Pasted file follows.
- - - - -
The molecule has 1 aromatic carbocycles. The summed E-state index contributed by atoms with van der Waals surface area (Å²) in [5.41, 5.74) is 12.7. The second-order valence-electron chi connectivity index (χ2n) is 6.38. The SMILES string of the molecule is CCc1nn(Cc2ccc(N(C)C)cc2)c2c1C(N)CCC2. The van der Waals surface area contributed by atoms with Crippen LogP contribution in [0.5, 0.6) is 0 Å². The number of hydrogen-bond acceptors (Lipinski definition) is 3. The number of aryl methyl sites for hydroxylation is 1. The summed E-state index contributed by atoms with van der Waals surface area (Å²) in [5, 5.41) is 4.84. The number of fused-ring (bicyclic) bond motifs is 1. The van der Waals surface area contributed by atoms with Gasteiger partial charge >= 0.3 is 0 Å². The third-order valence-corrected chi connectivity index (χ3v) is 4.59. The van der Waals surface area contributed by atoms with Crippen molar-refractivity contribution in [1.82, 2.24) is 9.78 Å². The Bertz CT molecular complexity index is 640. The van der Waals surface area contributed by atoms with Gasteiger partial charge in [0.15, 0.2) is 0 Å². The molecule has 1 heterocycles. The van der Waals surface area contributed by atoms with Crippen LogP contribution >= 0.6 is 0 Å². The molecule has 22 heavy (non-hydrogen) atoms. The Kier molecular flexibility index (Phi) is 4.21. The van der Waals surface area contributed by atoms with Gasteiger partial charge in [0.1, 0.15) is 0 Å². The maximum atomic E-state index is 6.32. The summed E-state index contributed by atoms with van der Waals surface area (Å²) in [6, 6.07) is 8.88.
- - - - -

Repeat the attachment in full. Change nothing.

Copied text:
The molecule has 1 aromatic carbocycles. The summed E-state index contributed by atoms with van der Waals surface area (Å²) in [5.41, 5.74) is 12.7. The second-order valence-electron chi connectivity index (χ2n) is 6.38. The SMILES string of the molecule is CCc1nn(Cc2ccc(N(C)C)cc2)c2c1C(N)CCC2. The van der Waals surface area contributed by atoms with Crippen LogP contribution in [0.5, 0.6) is 0 Å². The number of hydrogen-bond acceptors (Lipinski definition) is 3. The number of aryl methyl sites for hydroxylation is 1. The summed E-state index contributed by atoms with van der Waals surface area (Å²) in [5, 5.41) is 4.84. The number of fused-ring (bicyclic) bond motifs is 1. The van der Waals surface area contributed by atoms with Gasteiger partial charge >= 0.3 is 0 Å². The third-order valence-corrected chi connectivity index (χ3v) is 4.59. The van der Waals surface area contributed by atoms with Crippen molar-refractivity contribution in [1.82, 2.24) is 9.78 Å². The Bertz CT molecular complexity index is 640. The van der Waals surface area contributed by atoms with Gasteiger partial charge in [0.15, 0.2) is 0 Å². The molecule has 1 heterocycles. The van der Waals surface area contributed by atoms with Crippen LogP contribution >= 0.6 is 0 Å². The molecule has 22 heavy (non-hydrogen) atoms. The Kier molecular flexibility index (Phi) is 4.21. The van der Waals surface area contributed by atoms with Gasteiger partial charge in [0.1, 0.15) is 0 Å². The maximum atomic E-state index is 6.32. The summed E-state index contributed by atoms with van der Waals surface area (Å²) in [6, 6.07) is 8.88.